Iran’s Resistance to Nuclear Talks 'Wearing Very Thin' for US and Allies
The US and its closest partners in the Middle East and Europe are discussing potential next steps with Iran if the latter continues to stall nuclear negotiations in Vienna, according to the US Iran envoy, Rob Malley, speaking to reporters in a conference call on Monday.
This comes after a series of high-level diplomatic talks on Iran that Malley had last week during visits to Saudi Arabia, the United Arab Emirates and Qatar, that was followed by a trip to Paris to meet senior diplomats from France, Germany and the UK, according to an Axios report.
US, European, Israeli and Arab officials warned Iran that its continued resistance to rejoining the talks in Vienna will not be ignored or left unpunished — adding that the country will face greater international isolation and new economic penalties along with military intervention if it moves forward with its nuclear program.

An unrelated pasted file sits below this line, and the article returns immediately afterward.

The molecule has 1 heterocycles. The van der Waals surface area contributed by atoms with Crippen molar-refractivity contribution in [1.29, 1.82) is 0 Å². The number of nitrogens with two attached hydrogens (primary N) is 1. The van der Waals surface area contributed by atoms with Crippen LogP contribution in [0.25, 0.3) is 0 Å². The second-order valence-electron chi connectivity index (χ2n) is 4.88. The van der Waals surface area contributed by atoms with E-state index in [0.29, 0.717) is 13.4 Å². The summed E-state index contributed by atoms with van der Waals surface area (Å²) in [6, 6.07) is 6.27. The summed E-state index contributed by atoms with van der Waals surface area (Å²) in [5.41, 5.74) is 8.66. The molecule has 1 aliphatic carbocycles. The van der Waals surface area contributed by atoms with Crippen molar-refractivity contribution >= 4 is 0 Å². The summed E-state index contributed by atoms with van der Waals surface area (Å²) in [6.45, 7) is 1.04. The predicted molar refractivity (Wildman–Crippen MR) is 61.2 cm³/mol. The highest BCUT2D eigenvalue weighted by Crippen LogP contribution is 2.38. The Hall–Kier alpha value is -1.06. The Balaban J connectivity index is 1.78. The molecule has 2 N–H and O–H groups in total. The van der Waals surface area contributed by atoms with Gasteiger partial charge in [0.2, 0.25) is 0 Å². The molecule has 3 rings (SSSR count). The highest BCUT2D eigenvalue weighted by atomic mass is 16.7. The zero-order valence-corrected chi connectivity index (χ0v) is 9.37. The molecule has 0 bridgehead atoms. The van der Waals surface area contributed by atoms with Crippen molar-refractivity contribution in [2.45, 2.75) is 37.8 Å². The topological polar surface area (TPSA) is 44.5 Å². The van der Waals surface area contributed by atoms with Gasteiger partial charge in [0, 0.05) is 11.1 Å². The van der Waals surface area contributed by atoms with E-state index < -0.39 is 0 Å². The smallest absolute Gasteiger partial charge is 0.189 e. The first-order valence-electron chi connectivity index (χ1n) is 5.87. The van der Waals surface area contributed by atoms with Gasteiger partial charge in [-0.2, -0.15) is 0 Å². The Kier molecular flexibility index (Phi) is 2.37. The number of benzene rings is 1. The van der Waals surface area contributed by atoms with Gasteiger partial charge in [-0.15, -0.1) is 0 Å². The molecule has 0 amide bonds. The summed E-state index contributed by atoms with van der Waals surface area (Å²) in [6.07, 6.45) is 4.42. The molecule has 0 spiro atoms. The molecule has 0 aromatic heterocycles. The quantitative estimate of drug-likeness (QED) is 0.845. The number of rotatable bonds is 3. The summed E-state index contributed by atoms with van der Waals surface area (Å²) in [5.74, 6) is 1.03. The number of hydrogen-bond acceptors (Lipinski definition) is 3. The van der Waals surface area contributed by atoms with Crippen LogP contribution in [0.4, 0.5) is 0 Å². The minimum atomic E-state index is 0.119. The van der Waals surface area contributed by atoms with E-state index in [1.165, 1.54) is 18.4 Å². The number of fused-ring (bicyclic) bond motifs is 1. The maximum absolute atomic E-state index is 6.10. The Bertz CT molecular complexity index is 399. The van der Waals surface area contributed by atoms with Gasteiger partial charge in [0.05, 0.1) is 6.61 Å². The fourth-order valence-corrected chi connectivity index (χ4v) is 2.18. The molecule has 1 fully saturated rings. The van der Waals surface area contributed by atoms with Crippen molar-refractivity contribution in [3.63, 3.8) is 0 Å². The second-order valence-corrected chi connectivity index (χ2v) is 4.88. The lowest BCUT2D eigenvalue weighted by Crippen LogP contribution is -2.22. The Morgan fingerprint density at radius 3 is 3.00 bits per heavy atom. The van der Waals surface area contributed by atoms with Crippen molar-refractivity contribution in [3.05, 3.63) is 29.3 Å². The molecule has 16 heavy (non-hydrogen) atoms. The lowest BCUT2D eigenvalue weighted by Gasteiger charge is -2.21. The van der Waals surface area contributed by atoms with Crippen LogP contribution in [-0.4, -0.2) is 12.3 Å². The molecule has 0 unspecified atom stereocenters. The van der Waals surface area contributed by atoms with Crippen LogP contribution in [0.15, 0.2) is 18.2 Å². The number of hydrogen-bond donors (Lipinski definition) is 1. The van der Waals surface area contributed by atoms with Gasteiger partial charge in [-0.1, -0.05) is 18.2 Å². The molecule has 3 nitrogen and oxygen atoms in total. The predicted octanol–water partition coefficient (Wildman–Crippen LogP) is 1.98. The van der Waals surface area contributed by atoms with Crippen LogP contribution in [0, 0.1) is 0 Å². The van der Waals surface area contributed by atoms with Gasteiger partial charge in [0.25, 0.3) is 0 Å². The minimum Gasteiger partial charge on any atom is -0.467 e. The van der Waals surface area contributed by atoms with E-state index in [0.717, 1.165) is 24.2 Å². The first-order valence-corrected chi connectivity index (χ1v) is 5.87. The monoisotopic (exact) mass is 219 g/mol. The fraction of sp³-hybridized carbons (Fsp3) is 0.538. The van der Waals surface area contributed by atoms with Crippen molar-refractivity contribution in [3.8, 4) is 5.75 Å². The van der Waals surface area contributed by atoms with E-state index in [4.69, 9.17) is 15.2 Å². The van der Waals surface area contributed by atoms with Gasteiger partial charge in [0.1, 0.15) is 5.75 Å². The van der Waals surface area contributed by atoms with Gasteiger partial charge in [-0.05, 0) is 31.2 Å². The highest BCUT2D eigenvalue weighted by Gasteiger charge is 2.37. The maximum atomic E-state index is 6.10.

“All of our interlocutors shared growing concern about Iran’s nuclear advancement. This is a regional and global concern and there was shared impatience. At the same time there is a strong preference for diplomacy and efforts to revive the nuclear deal in order to engage Iran economically right afterwards," Malley reportedly said.
Malley emphasized the diplomatic effort is “at a critical phase” and that the Iranians' explanations for not returning to the Vienna talks “are wearing very thin."
“We have given a lot of thought to what we will do if Iran doesn’t go back to the table. We will have various ways to address that and this is what we talked about with our partners," Malley said.
In the meantime, Iran is reportedly making significant advances, producing highly-enriched uranium that is moving closer to the 90% grade needed to produce a nuclear weapon.
Malley mentioned the use of tools to prevent Iran from developing a nuclear weapon, but did not disclose further details. He added that there was "increased concern" that Iran would elect to return to the negotiating table with unrealistic demands.